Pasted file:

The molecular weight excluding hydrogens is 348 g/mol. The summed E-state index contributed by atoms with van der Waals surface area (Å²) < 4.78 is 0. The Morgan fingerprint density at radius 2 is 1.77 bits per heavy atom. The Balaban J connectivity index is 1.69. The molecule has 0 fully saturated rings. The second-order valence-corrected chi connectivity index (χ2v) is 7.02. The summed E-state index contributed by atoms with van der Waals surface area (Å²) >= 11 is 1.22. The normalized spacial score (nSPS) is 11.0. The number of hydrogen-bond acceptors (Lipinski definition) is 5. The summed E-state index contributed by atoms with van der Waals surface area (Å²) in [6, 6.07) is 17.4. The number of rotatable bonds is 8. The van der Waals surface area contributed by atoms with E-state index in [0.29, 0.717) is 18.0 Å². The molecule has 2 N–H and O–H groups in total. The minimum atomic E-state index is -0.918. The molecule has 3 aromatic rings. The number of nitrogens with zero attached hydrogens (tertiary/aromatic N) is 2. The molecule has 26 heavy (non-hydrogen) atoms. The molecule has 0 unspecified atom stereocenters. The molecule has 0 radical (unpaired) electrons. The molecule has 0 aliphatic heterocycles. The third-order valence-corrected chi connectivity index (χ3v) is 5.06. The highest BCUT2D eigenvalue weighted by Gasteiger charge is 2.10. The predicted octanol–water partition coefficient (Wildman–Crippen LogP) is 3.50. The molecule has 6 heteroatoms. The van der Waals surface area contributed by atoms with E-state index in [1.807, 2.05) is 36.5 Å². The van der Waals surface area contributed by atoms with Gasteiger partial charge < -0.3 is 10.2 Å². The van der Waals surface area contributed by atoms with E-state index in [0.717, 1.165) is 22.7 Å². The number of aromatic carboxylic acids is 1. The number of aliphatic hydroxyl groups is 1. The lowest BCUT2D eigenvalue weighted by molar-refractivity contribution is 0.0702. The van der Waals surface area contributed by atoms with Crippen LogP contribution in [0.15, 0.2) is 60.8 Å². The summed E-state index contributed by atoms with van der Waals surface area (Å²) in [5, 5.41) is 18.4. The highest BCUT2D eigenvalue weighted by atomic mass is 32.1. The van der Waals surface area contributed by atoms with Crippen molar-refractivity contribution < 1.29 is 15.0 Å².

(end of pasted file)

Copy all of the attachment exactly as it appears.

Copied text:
The molecular weight excluding hydrogens is 348 g/mol. The summed E-state index contributed by atoms with van der Waals surface area (Å²) < 4.78 is 0. The Morgan fingerprint density at radius 2 is 1.77 bits per heavy atom. The Balaban J connectivity index is 1.69. The molecule has 0 fully saturated rings. The second-order valence-corrected chi connectivity index (χ2v) is 7.02. The summed E-state index contributed by atoms with van der Waals surface area (Å²) >= 11 is 1.22. The normalized spacial score (nSPS) is 11.0. The number of hydrogen-bond acceptors (Lipinski definition) is 5. The summed E-state index contributed by atoms with van der Waals surface area (Å²) in [6, 6.07) is 17.4. The number of rotatable bonds is 8. The van der Waals surface area contributed by atoms with E-state index in [0.29, 0.717) is 18.0 Å². The molecule has 2 N–H and O–H groups in total. The minimum atomic E-state index is -0.918. The molecule has 3 aromatic rings. The number of nitrogens with zero attached hydrogens (tertiary/aromatic N) is 2. The molecule has 26 heavy (non-hydrogen) atoms. The molecule has 0 unspecified atom stereocenters. The molecule has 0 radical (unpaired) electrons. The molecule has 0 aliphatic heterocycles. The third-order valence-corrected chi connectivity index (χ3v) is 5.06. The highest BCUT2D eigenvalue weighted by Gasteiger charge is 2.10. The predicted octanol–water partition coefficient (Wildman–Crippen LogP) is 3.50. The molecule has 6 heteroatoms. The van der Waals surface area contributed by atoms with E-state index in [1.807, 2.05) is 36.5 Å². The van der Waals surface area contributed by atoms with Gasteiger partial charge < -0.3 is 10.2 Å². The van der Waals surface area contributed by atoms with E-state index in [0.717, 1.165) is 22.7 Å². The number of aromatic carboxylic acids is 1. The number of aliphatic hydroxyl groups is 1. The lowest BCUT2D eigenvalue weighted by molar-refractivity contribution is 0.0702. The van der Waals surface area contributed by atoms with Crippen LogP contribution in [0.15, 0.2) is 60.8 Å². The summed E-state index contributed by atoms with van der Waals surface area (Å²) in [5, 5.41) is 18.4. The highest BCUT2D eigenvalue weighted by atomic mass is 32.1. The van der Waals surface area contributed by atoms with Crippen molar-refractivity contribution < 1.29 is 15.0 Å².